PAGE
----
Snuggly encompassing the dampening element 120, clinch button 80, and spring 110 is a container 140 having a relatively large mass element. The outer dimensions of the container or mass element 140 are that of a rectangular box whose longitudinal axis coincidents with the cable's 30 axis. Running along the longitudinal axis of the box 140 is a bore 150 of slightly greater diameter than the dampening element 120, clinch button 80 and spring 110, but close enough to be snug. The bore 150 is open on the end 160 abutting the circumference of the spring 110, but is capped by a plastic snap-in plug 170 having a hole 180 in its center slightly greater than the cable 30 diameter to allow the cable 30 to pass uninterrupted therethrough. At the opposite end 190 of the bore 150 is a natural wall 195 of the rectangular box 140 itself which has a hole 200 piercing the wall 195 at a point coincidingly with the center of the bore 150 and also with the axis of the cable 30. Since the wall hole 200 is of slightly greater diameter than the cable 30, it will also thus allow uninterrupted passage therethrough. The net result of this as alluded to before is that the drive cable 30 will only contact the clinch button 80 thus forcing all vibration to be controllably conducted to the dampening element 120 via the button 80.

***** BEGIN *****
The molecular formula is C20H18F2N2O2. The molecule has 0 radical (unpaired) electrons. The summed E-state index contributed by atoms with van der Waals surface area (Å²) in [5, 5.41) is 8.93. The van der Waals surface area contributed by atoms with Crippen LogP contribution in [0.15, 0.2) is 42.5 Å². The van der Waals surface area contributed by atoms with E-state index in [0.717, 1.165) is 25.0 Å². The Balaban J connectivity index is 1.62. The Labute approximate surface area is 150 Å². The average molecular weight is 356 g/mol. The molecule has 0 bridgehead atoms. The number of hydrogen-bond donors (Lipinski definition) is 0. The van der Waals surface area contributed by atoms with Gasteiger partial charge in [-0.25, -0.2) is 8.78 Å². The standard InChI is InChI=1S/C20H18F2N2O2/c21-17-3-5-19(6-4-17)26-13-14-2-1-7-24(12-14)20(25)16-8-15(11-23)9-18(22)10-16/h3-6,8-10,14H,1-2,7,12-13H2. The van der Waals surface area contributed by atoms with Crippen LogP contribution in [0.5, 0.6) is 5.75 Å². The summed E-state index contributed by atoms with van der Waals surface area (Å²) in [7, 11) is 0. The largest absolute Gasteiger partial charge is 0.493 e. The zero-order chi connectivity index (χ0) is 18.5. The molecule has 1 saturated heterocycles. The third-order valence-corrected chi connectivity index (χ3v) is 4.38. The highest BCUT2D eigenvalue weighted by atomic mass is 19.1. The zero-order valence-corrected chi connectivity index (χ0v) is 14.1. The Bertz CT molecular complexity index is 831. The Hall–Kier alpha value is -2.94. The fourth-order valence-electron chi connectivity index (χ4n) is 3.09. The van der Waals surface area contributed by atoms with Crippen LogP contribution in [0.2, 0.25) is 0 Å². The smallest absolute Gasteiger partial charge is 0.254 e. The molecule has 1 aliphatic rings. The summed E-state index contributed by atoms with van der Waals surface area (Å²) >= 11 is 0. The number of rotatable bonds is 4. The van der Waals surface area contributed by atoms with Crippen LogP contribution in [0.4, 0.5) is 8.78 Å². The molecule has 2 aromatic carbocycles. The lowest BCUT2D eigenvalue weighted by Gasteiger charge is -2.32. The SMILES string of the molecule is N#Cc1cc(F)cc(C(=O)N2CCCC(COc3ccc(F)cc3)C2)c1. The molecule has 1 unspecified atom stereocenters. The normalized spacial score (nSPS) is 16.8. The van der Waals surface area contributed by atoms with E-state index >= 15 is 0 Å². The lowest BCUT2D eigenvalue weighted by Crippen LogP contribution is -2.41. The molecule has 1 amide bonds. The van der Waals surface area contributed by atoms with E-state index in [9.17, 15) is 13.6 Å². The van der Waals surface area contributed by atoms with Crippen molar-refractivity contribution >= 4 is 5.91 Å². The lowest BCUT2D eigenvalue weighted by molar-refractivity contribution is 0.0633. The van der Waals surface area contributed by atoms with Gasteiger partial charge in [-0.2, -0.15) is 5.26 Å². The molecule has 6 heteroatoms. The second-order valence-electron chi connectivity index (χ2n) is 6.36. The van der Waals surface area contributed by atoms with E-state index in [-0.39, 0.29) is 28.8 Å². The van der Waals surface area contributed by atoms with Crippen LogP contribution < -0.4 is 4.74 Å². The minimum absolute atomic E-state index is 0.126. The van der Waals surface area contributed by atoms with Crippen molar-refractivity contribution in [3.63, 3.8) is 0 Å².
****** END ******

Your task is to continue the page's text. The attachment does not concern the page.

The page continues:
Extending from a side wall 210 of the rectangular box 140 is an L-shaped bracket or clamp 50, as mentioned supra, a vertical surface of the clamp 50 being attached to the rectangular box 140 by a pair of metal screws 230, and a horizontal projection 240 of the clamp serving to securably mount the magnetic read head 40 so that the head 40 is dependably suspended from the rectangular box 140 for readable cooperation with a magnetic stripe 60 of a document 70 as the rectangular box 140 is moved along the axis of the stripe 60. The bottom side 250 and lower side walls of the rectangular box 140 serve as a guide for the box 140 as it axially slides along the track 20 when drawn by the drive cable 30.